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  •  Greg Mangrum's picture
    Greg Mangrum
    Posted: Mon, 06/04/2018 11:23 am

    Yes! Freedom still matters. Tyranny is held at bay for another day.

  •  Xion's picture
    Xion
    Posted: Mon, 06/04/2018 12:59 pm

    The well-written brief shows that this slippery decision won't last. Colorado didn't recognize same sex marriage at the time.  Now it does.  What wasn't addressed was the larger issue of LGBT legitimacy based on invented rights and misinterpretation of the law.  Justice Kennedy's main concern seemed to be the enforcement of niceness on both sides, neither imposing a stigma on “gay persons” nor being hostile to religion.  Well, the First Amendment specifically grants the right to offend.  Laws which impose religious neutrality are inherently hostile to religion.  This entire morass began when the First Amendment was misinterpreted to mean the right to not be offended, especially by religion.

  • Hawkdriver
    Posted: Mon, 06/04/2018 01:51 pm

    Well said.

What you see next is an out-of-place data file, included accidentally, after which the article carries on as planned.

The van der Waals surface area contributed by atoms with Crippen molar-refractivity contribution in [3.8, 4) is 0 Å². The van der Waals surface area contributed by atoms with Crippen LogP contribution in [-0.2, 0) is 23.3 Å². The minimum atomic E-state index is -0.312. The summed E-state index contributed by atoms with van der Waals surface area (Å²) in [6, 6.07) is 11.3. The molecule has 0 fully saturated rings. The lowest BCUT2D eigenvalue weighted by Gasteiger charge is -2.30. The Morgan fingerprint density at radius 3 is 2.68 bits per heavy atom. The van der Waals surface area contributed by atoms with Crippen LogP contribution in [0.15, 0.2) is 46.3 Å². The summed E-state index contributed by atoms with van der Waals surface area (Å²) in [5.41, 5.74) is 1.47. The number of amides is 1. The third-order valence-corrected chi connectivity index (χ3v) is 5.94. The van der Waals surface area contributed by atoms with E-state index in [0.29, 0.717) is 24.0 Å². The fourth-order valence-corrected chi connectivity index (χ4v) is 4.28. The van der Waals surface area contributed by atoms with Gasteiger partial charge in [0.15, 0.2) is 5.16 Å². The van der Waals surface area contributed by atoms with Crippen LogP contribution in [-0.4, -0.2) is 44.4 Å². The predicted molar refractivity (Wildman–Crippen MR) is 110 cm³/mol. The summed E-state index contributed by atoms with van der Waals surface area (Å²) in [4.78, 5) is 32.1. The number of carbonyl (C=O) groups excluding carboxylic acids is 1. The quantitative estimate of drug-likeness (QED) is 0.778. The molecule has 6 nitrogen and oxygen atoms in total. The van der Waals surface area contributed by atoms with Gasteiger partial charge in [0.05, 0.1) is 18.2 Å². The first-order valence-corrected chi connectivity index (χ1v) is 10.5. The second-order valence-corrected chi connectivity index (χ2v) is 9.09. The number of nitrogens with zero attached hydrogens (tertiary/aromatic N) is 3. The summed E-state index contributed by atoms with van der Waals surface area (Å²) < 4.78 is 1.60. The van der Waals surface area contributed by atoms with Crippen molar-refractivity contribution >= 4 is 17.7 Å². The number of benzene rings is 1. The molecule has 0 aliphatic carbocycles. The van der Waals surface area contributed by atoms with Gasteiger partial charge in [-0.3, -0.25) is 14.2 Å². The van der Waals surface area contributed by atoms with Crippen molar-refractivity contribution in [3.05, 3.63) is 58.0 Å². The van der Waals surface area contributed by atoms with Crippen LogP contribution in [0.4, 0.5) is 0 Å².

• Hawkdriver
    Posted: Mon, 06/04/2018 01:49 pm

    Thank God and keep praying. 

    I wonder how far this decision extends?  By that I mean, in the verbage of the ruling, it seems like it could be interpreted narrowly to this specific case at the time it occured (2012).  Any law experts out there please assist.

  •  CaptTee's picture
    CaptTee
    Posted: Mon, 06/04/2018 02:21 pm

    I am offended by Justices Ruth Bader Ginsburg and Sonia Sotomayor. Does that mean they have to retire? By their logic, it does!

  •  phillipW's picture
    phillipW
    Posted: Mon, 06/04/2018 02:25 pm

    Just look at how long this took and how much it cost to get a decision that should have been obvious to anyone with a conscience.  If you think this a win for religious liberty you are mistaken.  It's a win for the enemy, because they know that they have the money and the patience to continue to punish those that oppose their anti-God agenda.  They'll keep suing until all professing Christians are out of business.  It's not a matter of if, but when at this point.  Court decisions are meaningless when they take 6 years to render a decision.

  • OldMike
    Posted: Mon, 06/04/2018 03:58 pm

    Yes, phillipW, but who wins in the end?

    "for he who is in you is greater than he who is in the world.” — 1 John 4:4, ESV

  • MTJanet
    Posted: Mon, 06/04/2018 06:01 pm

    There seems to be a court-based fear that if religious freedom is recognized then all the LGBT people will be marginalized.  When did it become society's problem to help people feel "accepted" when doing certain activities, particularly when they are offensive to others?   A ridiculous and juvenile notion.  Somehow our message of not endorsing certain events while at the same time serving these same people at other times and for other events needs to be upheld by law.